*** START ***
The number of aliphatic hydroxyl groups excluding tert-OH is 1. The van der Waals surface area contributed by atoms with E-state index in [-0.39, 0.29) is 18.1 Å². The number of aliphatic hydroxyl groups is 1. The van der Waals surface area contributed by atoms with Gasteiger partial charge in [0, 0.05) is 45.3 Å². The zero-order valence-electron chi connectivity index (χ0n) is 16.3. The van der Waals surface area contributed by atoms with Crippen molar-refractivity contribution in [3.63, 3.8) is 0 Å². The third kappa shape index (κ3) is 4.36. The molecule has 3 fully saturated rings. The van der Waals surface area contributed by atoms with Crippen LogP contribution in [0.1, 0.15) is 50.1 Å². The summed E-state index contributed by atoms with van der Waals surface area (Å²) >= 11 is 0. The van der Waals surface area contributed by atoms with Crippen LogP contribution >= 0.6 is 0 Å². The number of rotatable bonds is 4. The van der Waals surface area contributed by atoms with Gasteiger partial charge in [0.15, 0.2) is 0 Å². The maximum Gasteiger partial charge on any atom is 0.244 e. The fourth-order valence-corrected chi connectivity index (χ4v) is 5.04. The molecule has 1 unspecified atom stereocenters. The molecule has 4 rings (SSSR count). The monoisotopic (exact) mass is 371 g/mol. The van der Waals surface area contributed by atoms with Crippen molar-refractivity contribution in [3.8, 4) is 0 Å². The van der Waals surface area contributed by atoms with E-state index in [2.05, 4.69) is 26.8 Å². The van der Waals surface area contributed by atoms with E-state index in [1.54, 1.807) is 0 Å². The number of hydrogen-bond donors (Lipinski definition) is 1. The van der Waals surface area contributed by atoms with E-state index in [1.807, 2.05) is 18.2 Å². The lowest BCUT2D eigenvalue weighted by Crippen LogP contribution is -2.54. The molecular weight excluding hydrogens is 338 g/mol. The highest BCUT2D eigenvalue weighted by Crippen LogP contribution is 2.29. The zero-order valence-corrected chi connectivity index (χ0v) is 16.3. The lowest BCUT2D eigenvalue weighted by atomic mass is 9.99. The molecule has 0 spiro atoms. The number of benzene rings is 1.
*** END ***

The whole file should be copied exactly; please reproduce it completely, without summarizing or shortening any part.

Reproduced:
The number of aliphatic hydroxyl groups excluding tert-OH is 1. The van der Waals surface area contributed by atoms with E-state index in [-0.39, 0.29) is 18.1 Å². The number of aliphatic hydroxyl groups is 1. The van der Waals surface area contributed by atoms with Gasteiger partial charge in [0, 0.05) is 45.3 Å². The zero-order valence-electron chi connectivity index (χ0n) is 16.3. The van der Waals surface area contributed by atoms with Crippen molar-refractivity contribution in [3.63, 3.8) is 0 Å². The third kappa shape index (κ3) is 4.36. The molecule has 3 fully saturated rings. The van der Waals surface area contributed by atoms with Crippen LogP contribution in [0.1, 0.15) is 50.1 Å². The summed E-state index contributed by atoms with van der Waals surface area (Å²) >= 11 is 0. The van der Waals surface area contributed by atoms with Crippen LogP contribution >= 0.6 is 0 Å². The number of rotatable bonds is 4. The van der Waals surface area contributed by atoms with Gasteiger partial charge in [0.15, 0.2) is 0 Å². The maximum Gasteiger partial charge on any atom is 0.244 e. The fourth-order valence-corrected chi connectivity index (χ4v) is 5.04. The molecule has 1 unspecified atom stereocenters. The molecule has 4 rings (SSSR count). The monoisotopic (exact) mass is 371 g/mol. The van der Waals surface area contributed by atoms with Crippen molar-refractivity contribution in [3.8, 4) is 0 Å². The van der Waals surface area contributed by atoms with E-state index in [2.05, 4.69) is 26.8 Å². The van der Waals surface area contributed by atoms with E-state index in [1.54, 1.807) is 0 Å². The number of hydrogen-bond donors (Lipinski definition) is 1. The van der Waals surface area contributed by atoms with E-state index in [1.807, 2.05) is 18.2 Å². The lowest BCUT2D eigenvalue weighted by Crippen LogP contribution is -2.54. The molecular weight excluding hydrogens is 338 g/mol. The highest BCUT2D eigenvalue weighted by Crippen LogP contribution is 2.29. The zero-order valence-corrected chi connectivity index (χ0v) is 16.3. The lowest BCUT2D eigenvalue weighted by atomic mass is 9.99. The molecule has 0 spiro atoms. The number of benzene rings is 1.